As to the "carrying capacity" of the planet -- our ability to grow and transport food has expanded much faster than the world's population. We have never had more capacity to feed and comfort humanity than we enjoy now. Yet the Malthusian myth of "over-population" never dies. (I think it is racist at heart.... folks who favor population control are pretty quick to blame all problems on all of those Africans and Asians. The UN has a pretty aggressive program of reducing their "surplus population.")

I go to a parish that has several young families with four and six and more kids. They are always so extremely happy. I encourage young people to be open to that happiness. It means some material sacrifices, but the joy and love pay off so much better in return!
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Post by Thunktank » Wed Jan 29, 2014 9:51 pm

Del wrote:
Cleon wrote:
serapion wrote:Hasn't this always been the Catholic (and for that matter Muslim) strategy? Out-reproduce 'em. Don't knock it till you've tried it! It works.
I think it's been the Christian way up until recent times. Christians give birth to Christians. It's a very simple covenantal concept that goes back to the beginning.

Where's Del? :lol:
Why is everyone looking at me?
Jee, I don't know. Lol!
Del wrote:It is common in history that the life-affirming cultures supersede the cultures of death. Muslims are quietly conquering post-Christian Europe after 1300 years of failing to conquer Christian Europe.
That remains to be seen. But birth rates alone don't determine the success of a civilization. Not to mention the conquerers are more often than not the biggest problem of all. In so many ways some of the Barbarian tribes of Europe are more attractive to me than the conquering Romans. And just think of the horrors we Americans did to the native American cultures.

But I wonder about your view of culture, Del. It almost appears as though you desire a sort of static culture of sorts. I think cultures change as they come in contact with other cultures. It doesn't matter if it peaceful or not, cultures change with contact with other cultures. Some cultures didn't like change so they shut off contact with the outside to one degree on another. This happened in Japan for a long time. Historic Russia had similar policies for a while in that non Russians were relegated to certain small quarters of the capital city. The local Russians liked to call the visiting Catholic westerners heretics! Go figure the Russians finally did away with feudalism long after the west did. And when that happened the Russians were like children and the next thing you know they killed their czar and embraced communism.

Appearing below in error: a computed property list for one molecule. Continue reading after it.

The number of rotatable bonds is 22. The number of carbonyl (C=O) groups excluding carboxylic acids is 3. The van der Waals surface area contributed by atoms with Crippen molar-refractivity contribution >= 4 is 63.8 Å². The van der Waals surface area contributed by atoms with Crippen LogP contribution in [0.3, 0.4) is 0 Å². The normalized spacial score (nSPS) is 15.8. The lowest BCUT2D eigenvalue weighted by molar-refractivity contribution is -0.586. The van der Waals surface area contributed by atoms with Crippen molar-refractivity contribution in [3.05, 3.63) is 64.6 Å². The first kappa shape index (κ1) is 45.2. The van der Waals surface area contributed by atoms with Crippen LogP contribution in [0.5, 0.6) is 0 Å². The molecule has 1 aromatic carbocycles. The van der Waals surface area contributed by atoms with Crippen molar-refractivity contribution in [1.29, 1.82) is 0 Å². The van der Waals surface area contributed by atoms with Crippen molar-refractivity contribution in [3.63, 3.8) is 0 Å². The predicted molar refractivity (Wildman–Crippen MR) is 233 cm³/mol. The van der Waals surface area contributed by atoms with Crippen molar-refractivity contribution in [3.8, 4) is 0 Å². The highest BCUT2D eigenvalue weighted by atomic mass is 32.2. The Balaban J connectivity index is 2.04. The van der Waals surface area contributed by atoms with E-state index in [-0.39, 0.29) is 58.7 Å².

But anyway, I'm happy with a slight increase of my own culture. We have been influenced by culture south of the border. I like much of it and embrace it. Now if they were Muslims I would be more worried, if sharia law was on the table. But most Muslims I know are more secular than I am so I don't worry about it too much. But birth rates alone won't save Europe from change and perhaps Europe might gain something from their southern neighbors. Europe just might be able to convert Muslims to secularism faster than conservative Muslims with convert Europe to sharia law. I'm not sure that's actually altogether better but it probably is.
Del wrote:As a personal testimony, my wife and I regret that we only had two kids. And our sons agree that they would be happier with more brothers and sisters, and less stuff. And we didn't even have a good reason for limiting our family -- it was just the style of the time, and we didn't think to question it.
So why are you questioning it now? This is the thing that bothers me about certain sectors of Catholic and Orthodox culture that I have come into contact with. It's as though they demand large broods or judge harshly if you don't have one. They are bent on making happy families of one, two, three or four kids unhappy because unless you have more than four you just aren't good enough. I wonder how you really came to conclude that you would be happier with more children? How can you know this? I know a couple that wanted more kids. They had twins which raised their number of children to five. One has a serious brain condition and today their marriage barely survives the stress. Trust me, they were happier with three.
Del wrote:As to the "carrying capacity" of the planet -- our ability to grow and transport food has expanded much faster than the world's population. We have never had more capacity to feed and comfort humanity than we enjoy now. Yet the Malthusian myth of "over-population" never dies. (I think it is racist at heart.... folks who favor population control are pretty quick to blame all problems on all of those Africans and Asians. The UN has a pretty aggressive program of reducing their "surplus population.")
First of all, it's not just about people. Second of all, whether or not we can feed the whole world is subject to whether or not we will. Third, even if we do, will that change the social and political conditions that lead to the starvation to begin with?

I don't think there's a problem with middle and upper class westerners having large families. If we have stable marriages and reasonably stable incomes it's all good. But we still need to consider other impacts to the ecosystem that we cause. I'm a hunter and outdoorsman. I see first hand what happens when urban sprawl takes place. It's not what I like to see. families big or small buy homes where wildlife used to raise their families. Come on out to So Cal and I'll show the extent of the damage. It's sad. And yes, we have destroyed too many trees to build our big houses. That's sad too. It's not that I hate humanity but I do think we are smart enough to consider our impact and act accordingly.